With a professional background as a Registered Yoga Teacher (RYT®) instructor and American College of Sports Medicine Certified Program Director and Clinical Exercise Physiologist, the author chose suitable postures in yoga for prepartum women or adapted postures in yoga. The Sanskrit term for the asana as well as the English translation with suggested modifications in posture are listed in Table 6. The author also thinks that the affirmations that are taught with the asanas in Ananda Yoga for Higher Awareness would be beneficial during pregnancy if the gravid female was inclined to spiritual inspirations of this nature. The affirmations could easily be changed to affirmations related to increased health and well-being during pregnancy. The affirmation should be stated softly by the yoga instructor at the beginning of the asana or during the asana and then silently repeated by the yoga participant if desired. There is no published research to support the spiritual inspirations during the asana for pregnant women nor a plethora of research to support or not support yoga during pregnancy. Caution must always be practiced and the guidelines for resistance training must be applied a stated in Table 5 (Table 6).

Sanskrit Asana English Translation Needed Modification Spiritual Affirmation
Padmasana Lotus Pose Simply sit with crossed legs I sit serene uplifted in Thy light
Simhasana Lion Pose   I purify my thoughts, my speech, my every action.
Janushirasana Head-to-Knee Pose Lean forward only as far as possible My thoughts and energy rise up to touch the sky
Virabhadrasana I Warrior Pose I Practice the pose from a kneeling position I attune my will to the Source of all power
Tadasana Standing Mountain Pose Emphasize full abdominal breaths as much as possible I stand ready to obey Thy least command
Muktasana Freedom Pose May need a wider base I am free!  I am free!
Vrikasana Tree Pose Hold onto a chair and do not raise the arms overhead I am calm, I am poised
Virabhadrasana II Warrior Pose II Decrease the lowering of the hips and maintain a steady base I joyfully manifest the power of God
AdhoMukhaSvanasana Downward facing Dog Pose Bend the knees or kneel Calmness radiates from every fiber of my being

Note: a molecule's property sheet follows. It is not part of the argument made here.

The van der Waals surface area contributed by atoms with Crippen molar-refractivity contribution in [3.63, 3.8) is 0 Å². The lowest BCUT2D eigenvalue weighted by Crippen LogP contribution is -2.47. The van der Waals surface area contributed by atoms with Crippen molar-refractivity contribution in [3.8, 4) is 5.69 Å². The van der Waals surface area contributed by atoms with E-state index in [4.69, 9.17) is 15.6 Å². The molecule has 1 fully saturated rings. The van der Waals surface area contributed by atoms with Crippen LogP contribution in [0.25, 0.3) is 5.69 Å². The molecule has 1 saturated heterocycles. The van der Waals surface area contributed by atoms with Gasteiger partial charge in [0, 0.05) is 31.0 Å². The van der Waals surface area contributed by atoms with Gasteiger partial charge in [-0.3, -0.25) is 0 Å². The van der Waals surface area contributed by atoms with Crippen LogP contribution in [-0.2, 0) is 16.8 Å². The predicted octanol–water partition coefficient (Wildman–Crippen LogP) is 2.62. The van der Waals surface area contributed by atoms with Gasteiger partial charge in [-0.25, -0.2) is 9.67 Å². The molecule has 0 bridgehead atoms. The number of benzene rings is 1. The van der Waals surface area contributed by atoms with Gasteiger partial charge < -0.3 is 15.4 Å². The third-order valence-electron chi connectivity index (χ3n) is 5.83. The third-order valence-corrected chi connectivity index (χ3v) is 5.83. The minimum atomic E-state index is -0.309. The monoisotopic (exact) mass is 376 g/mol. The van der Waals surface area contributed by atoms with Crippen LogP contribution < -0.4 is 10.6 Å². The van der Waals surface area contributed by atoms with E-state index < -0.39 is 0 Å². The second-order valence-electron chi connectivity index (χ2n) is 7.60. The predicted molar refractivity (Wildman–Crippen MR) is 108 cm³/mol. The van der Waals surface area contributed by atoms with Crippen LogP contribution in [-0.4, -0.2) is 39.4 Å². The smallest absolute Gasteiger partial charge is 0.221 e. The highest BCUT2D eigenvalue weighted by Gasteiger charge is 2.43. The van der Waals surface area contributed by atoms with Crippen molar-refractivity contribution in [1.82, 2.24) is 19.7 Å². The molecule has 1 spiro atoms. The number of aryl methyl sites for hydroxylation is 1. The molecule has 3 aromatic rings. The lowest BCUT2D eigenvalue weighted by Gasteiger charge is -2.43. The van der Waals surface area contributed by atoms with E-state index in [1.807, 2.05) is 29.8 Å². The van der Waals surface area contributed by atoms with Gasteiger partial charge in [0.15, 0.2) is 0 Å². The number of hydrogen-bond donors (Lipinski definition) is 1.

Half-Moon Pose Do not go up on toes, stand vertically bending your body laterally, do not touch the floor with your hands or raise one leg Strength and courage fill my body cells
Wide-Stance Forward Bend Brace palm of hands on thighs and limit forward bend I relax and cast aside all mental burdens
BaddhaKonasana Bound Angle Pose; Butterfly Pose Limit forward movement and concentrate on hip flexibility Secure in myself, I accept whatever is
Vajrasana Thunderbolt Pose Sit on chair In stillness I touch my inner strength

Table 6: Sample Yoga Asanas for Gravid Women without Contraindications to Exercise During Pregnancy with Uplifting Affirmations from Ananda Yoga

Pilates during pregnancy

Similar to yoga, the statements made in this paper on Pilates are based on following the recommended guidelines for prepartum exercise from leading experts in the field and the knowledge and background of the author in exercise physiology [2,3,6]. The author also holds a certification from the American Council of Exercise as a group exercise leader. Because so many of the postures in Pilates are executed while reclining in a recumbent position and this position should be avoided during exercise as much as possible, Pilates does not lend itself easily as a viable movement form during pregnancy [2]. Albeit, the exercises could be changed to a side lying plane on the floor, and sitting postures on a chair could be used to strengthen the back muscles. It would require advanced knowledge and a manipulation of many of the postures on the part of the Pilates instructor for the exercises to be considered safe. A further concern is that the ability to perform abdominal exercise may be impeded by the development of diastasis recti and associated abdominal muscle weakening [23].